Home » Noteworthy » With Smoke BBQ's Success In Fort Lauderdale, Owners Look To Open Another Broward Barbecue Joint By End Of 2016

Noteworthy

With Smoke BBQ's Success In Fort Lauderdale, Owners Look To Open Another Broward Barbecue Joint By End Of 2016

In the two months that Smoke BBQ has been open in Fort Lauderdale, word of mouth has spread fast.

The restaurant has had almost 10 sellouts since its debut in mid-December (two in the last week alone). Customers sometimes line up for food before opening time at 11 a.m., and repeat customers find themselves returning two to three times a week.

This success in Fort Lauderdale is beyond anything co-owner Scott Kennedy says he could've imagined, and it's the model he wants to continue with as he considers growing the concept.

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Kennedy, who, along with partner Stephen Chin, opened the original Smoke BBQ in Delray Beach in fall 2014, said he's looking to open two additional Smoke BBQ restaurants.

Plans are in the works for another Broward location by the end of 2016.

"Fort Lauderdale has put a completely different energy back into the business because it's so focused on the food and the food first," he said.

The original location on Atlantic Avenue is a sit-down, full-service restaurant at a higher price point. It has a full bar, offers happy hour, and provides more of a nightlife environment that fits in with the Ave. But the new Fort Lauderdale concept is what Smoke BBQ's owners have always wanted it to be. 

At this location, there's a hyper-focus on true barbecue. Meats are smoked around the clock—14 hours for brisket, up to 20 for burnt ends—with choices that can't be found in Delray.

Options include smoked pastrami, which Kennedy says has been compared to that of New York-famous Katz's Deli. There are also three types of ribs, including beef ribs only sold on Saturdays, and of course, the crème de la crème: the burnt ends, which Kennedy calls "barbecue candy." 

Smoke BBQ

The quick-service concept lets customers place their orders up front at the counter, where the meat is cut to order. They can choose among plates with two sides and sandwiches, and prices are kept low enough that customers can walk out having paid no more than $15 to $20 for a full meal.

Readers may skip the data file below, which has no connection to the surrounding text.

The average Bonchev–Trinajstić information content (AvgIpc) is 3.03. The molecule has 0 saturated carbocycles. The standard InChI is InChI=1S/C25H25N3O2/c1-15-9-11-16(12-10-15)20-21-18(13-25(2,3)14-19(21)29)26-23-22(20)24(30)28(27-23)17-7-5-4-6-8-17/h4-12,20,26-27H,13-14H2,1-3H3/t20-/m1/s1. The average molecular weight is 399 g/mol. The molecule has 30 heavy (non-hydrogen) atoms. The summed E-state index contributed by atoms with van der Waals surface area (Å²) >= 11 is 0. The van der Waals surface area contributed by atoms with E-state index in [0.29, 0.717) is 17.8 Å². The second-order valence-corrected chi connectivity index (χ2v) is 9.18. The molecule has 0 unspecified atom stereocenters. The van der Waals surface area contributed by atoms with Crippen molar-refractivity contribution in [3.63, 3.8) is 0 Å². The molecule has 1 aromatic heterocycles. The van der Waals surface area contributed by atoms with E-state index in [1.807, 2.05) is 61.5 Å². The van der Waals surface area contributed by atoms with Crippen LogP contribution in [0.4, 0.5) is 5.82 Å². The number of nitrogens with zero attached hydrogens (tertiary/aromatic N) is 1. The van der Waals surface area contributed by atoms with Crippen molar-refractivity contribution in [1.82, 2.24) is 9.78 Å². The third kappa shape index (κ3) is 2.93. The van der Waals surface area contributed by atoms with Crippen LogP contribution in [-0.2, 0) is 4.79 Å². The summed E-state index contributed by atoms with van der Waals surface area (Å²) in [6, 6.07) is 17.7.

"Barbecue should be affordable," Kennedy said. "It's a food that's very communal."

Also part of the equation is award-winning pitmaster Bryan Tyrell, a World Series of BBQ competitor who brings experience from the famed Oklahoma Joe's (now called Joe's Kansas City Bar-B-Que).

Smoke BBQ's ribs follow that Kansas City form. The hefty beef ribs, which are hard to find at most barbecue restaurants, are only sold on Saturday nights starting at 4 p.m., and they're often gone within three to four hours.

But the customers walking away truly disappointed are those who show up too late entirely and find a "Sold Out" sign out front.

"There's an appreciation for BBQ that we didn't really anticipate," Kennedy said. "We thought there was going to be a lot of education."

Education, for instance, on why their meats don't come smothered in barbecue sauce.

Smoke BBQ makes everything with a dry rub, so the meat can be presented as it's prepared, Kennedy explains. The restaurant then offers three house-made barbecue sauces—traditional, Carolina and hot sauce—so guests can dress their food to their liking.

"What we're doing in Fort Lauderdale is a purist form of barbecue"—something that's hard to find among barbecue joints around South Florida, Kennedy said. "They're baking the product and soaking it in sauce but, quite frankly, that's not barbecue."

Smoke BBQ

The team behind Smoke BBQ, however, has taken every step possible to ensure that what customers are getting tastes as real as it gets, Kennedy explains. That includes a recent trip to Austin, Texas, in the name of research. The owners visited Franklin Barbecue, Stiles Switch BBQ and other Texas staples to help them figure out what was missing from their brisket. 

"We learned a couple things that really improved the product," Kennedy said. "I thought we had good brisket, but now we've got great brisket."

The restaurant, closed on Mondays, generally operates from 11 a.m. to 9 p.m. Tuesday through Saturday, and from noon to 8 p.m. on Sundays. But, at the rate business is going, there's no guarantee Smoke BBQ will make it till closing time. 

Still, Kennedy insists he'd rather have to close up shop than sacrifice quality by over-producing barbecue that doesn't meet his standards. 

"What you're eating is what we smoke for that day, period," he said.

Smoke BBQ; 3351 NE 32nd St., Fort Lauderdale

 

(Photos courtesy Facebook/Smoke BBQ Fort Lauderdale)